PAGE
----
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A Boat Load of Freshly Picked Broccoli in my Fridge-HELP!

I went apple picking this past weekend and ended up also picking loads and loads of broccoli and spinach from the farm. I like simple, clean and very healthy food. What are some SIMPLE--not a ton of ingredients--where broccoli or spinach are the main ingredients/stars for side dishes. I don't really eat cheese (doesn't always agree with tummy) but small amounts of parm and feta I can handle. Ricotta and cottage cheese I don't have issues with. Also, I'm not looking for any dishes that have potatoes, rice or meat. I've already roasted and stir fried these babies but maybe you Chowhounds have some more ideas and different combos to add into the mix.

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  1. how about broccoli timbales? Similar to an individual crustless quiche, but really packed with broccoli and just enough egg mixture to hold it together. Also, you can do a batch at once and have some for a quick re-heat in the microwave.

    Another thing I like to do is to steam until just barely tender, throw in ice water to stop cooking, drain and toss with a sesame ginger or Italian dressing and chill in the fridge to have as a cold salad.

    1. Broccoli, peanut, raisin salad? Sounds gross, tastes good.

      1. for the stems/stalks:
        - shave or slice, toss with a gingery vinaigrette, and garnish with toasted sesame seeds or a drizzle of toasted sesame oil
        - shred and use in slaw
        - pickle

        crowns/florets:
        - roast with tahini sauce
        - roast and toss with toasted pine nuts, freshly grated parm, lemon zest (or juice) & herbs
        - there's always that delicious standby of chili-garlic broccoli

        both:
        - broccoli soup!

        1. I make a broccoli cheese soup that I love, but I don't know if you can tolerate the cheese. I do use cheese powder in mine at this time for my reduced fat diet, and it's good too. Easy recipe!

          STEAM a large amount of broccoli until it's very tender. Do not cook in a pot of water as it loses much flavor and a lot of vitamin content. Steam it. Fill the jar of your blender about 2/3 full with steamed broccoli, and enough chicken stock to facilitate processing and blend on high speed until it is totally liquefied. The little green specs should be hard to find. Put this in a pot and continue processing until all of the broccoli is done. At this stage, it will be VERY thick. Add enough chicken stock to bring to a satisfyingly thick and creamy soup texture. Stir in flavorful cheese of your choice (I use cheddar) and taste for flavor. Check for seasoning and correct. You can serve it immediately, but when I make it I do a cauldron of it and fill 8 ounce "sipper" coffee cups almost full, put a sandwich bag over the cup and push it down into the soup to make full contact with the surface (prevents ice crystals from forming), then cover with the sipper lid and put as many cups of soup as I can mange into the freezer! It's an excellent soup. And I use the same method for cauliflower cheese soup. And it's sooooooo much cheaper than Campbell's "Cup in Hand" soups! But do remove the sandwich bag before nuking! In fact, I turn mine completely out of the cup and nuke it in a bowl or ceramic soup mug.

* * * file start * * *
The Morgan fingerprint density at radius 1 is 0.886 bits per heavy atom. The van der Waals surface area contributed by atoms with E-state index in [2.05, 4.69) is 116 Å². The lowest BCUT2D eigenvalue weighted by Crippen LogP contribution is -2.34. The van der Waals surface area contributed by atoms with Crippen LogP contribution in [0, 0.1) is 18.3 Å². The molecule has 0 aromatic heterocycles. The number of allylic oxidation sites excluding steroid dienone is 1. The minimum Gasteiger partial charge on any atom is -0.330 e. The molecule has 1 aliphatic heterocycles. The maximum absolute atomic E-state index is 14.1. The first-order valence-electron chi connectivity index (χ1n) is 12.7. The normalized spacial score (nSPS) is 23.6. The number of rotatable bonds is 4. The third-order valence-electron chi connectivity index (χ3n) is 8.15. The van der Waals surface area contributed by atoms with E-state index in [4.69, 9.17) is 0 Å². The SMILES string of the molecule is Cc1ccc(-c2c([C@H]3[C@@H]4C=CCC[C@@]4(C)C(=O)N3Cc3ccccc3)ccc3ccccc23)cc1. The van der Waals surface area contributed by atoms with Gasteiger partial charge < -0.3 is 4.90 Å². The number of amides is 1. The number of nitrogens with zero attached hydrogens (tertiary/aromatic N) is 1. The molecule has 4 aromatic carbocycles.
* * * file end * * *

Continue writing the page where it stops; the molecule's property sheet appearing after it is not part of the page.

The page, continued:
You don't want my favorite spinach recipe... It's not all that simple, but not too difficult either, but its for spanikopita. It is THE most fattening way to eat spinach that is humanly possible! Those wild and crazy Greeks! '-)

          3 Replies
            1. re: Sharuf

              I make a blender mushroom soup (creamy mushroom with no cream!) and use onion or shallot in that, but I find there's plenty of onion the chicken stock/broth, whether home made or store bought. Both the cauliflower and the broccoli versions examples of "elegant" recipes in the scientific sense of "elegant" as well as in the fashion/dining sense. Sort of the equivalent of the "Less is more" dictum. But if anyone doesn't like it the first time, there's lots of room for experimentation the next! '-)

              EDIT! EDIT! EDIT! I completely forgot to mention (or I think I did, haven't read my first post) that I DO add a dash of wine to the soup while pureing. Usually white vermouth.

            2. re: Caroline1

              That's pretty much how I make mine, but I save out a little of either the broccoli or cauliflower and finely chunk it so it has those little bits of whole veggie in there.

            3. Pasta with broccoli. Boil broccoli, florets and peeled stems, in abundant water, till just tender. Remove. In a large skillet, melt 2-3 (or more) thinly sliced garlic cloves and some crushed red pepper in good, fruity extra virgin olive, add broccoli and continue to cook, breaking up vegetable into a rough "cream". Add salt. In the broccoli water, boil penne, ziti, rigatoni, or other short cut pasta. When nearly done, mix into skillet with broccoli, adding some reserved pasta water to moisten if need be. Stir, cook about 5 mins more till all is blended.Serve. Top with coarse bread crumbs that have been previously sauteed till golden in olive oil. Grated pecorino romano and/or a dollop of ricotta is a nice touch.